The roses are not in bloom just yet, so I've taken some time to smell the dandelions. And as soon as the yellow fuzzy heads touch the tip of my nose, a rush of nostalgia floods my being. I remembered being a small child, picking big handfuls for my mother, which she would proudly display in a tumbler on her sunny kitchen window above the sink. While picking dandelions this time, I stand transfixed, caught in the memory of our big green yard in Goodrich, Michigan and what it smells like in the spring. I can see the blue swingset that my father assembled when I was too small to swing myself without help. I remember details of color and light, of time going slowly and a sense of stillness that I crave today.
But a single dandelion is not enough to help me reconstruct the entire memory. It wasn't until driving up north to drop Emily off that the rest of it rose to the surface. Yesterday, we stopped at a rest area in Ohio that was surrounded by farms. The lawn was covered in dandelions and as I walked, stretching my legs after 8 hours on the highway, I remembered the sponginess of the ground after a late winter snow melt and spring rain showers. It was so different from the hard red clay in the south and it filled me with a bittersweet feeling that I have left something good behind. I have left my childhood home and the beauty of the north when the gray skies recede and spring transforms the soul through a drastic alteration of the land. It is this sharp contrast, the dark into light, the gray into color, the dry air into wet, ionized moistness that I miss. Farther south, there is a change too, but since winter is not unbearably cold and dark or full of snow, the arrival of spring is not as intense a transformation as it is in my hometown.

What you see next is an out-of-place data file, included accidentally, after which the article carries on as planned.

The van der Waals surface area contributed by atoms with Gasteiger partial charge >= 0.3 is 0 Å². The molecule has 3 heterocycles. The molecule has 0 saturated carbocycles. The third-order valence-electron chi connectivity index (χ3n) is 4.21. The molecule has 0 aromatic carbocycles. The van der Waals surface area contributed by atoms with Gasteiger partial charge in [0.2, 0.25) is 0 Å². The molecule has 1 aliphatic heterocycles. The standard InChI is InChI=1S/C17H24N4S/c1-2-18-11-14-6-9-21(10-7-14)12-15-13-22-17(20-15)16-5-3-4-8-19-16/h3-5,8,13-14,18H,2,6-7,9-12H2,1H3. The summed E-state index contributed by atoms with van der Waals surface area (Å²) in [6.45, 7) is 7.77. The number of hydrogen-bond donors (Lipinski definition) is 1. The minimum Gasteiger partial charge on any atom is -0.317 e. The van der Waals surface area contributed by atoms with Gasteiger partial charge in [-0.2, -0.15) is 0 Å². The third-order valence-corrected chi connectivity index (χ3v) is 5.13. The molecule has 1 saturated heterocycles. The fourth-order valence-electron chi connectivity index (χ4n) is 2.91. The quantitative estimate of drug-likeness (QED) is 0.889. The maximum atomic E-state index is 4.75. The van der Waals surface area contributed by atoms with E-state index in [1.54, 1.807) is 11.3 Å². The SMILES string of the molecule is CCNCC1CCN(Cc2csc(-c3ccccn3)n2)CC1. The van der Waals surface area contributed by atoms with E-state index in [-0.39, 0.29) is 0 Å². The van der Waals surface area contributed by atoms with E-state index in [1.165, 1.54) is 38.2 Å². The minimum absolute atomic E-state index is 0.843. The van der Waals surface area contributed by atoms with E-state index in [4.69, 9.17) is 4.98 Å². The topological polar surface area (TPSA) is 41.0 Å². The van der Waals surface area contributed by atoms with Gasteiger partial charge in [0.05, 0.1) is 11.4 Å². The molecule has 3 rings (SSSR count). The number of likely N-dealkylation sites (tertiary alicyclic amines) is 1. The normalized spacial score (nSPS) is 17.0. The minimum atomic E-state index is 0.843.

It has me thinking of times when I wore a little yellow raincoat and carried a pink umbrella to splash in the puddles on our driveway, watching the worms and listening to twitters in the blue spruce tree. It has me remembering the walk to our mailbox, past neighbors who loved me and influenced my life. It has me thinking of Easter morning and crisp rustling dresses, nylon tights and patent leather shoes. I can see my parents cooking a holiday feast in the kitchen, the steam rising up from a pot of boiling potatoes.
And then I see my life in contrast to their life. A home without the internet, cell phones, text messaging and even cable TV. How wonderful it was...simple and good. These Proustian memories make me happy and sad, full of nostalgia for a time and a place I can only reach in the return of spring.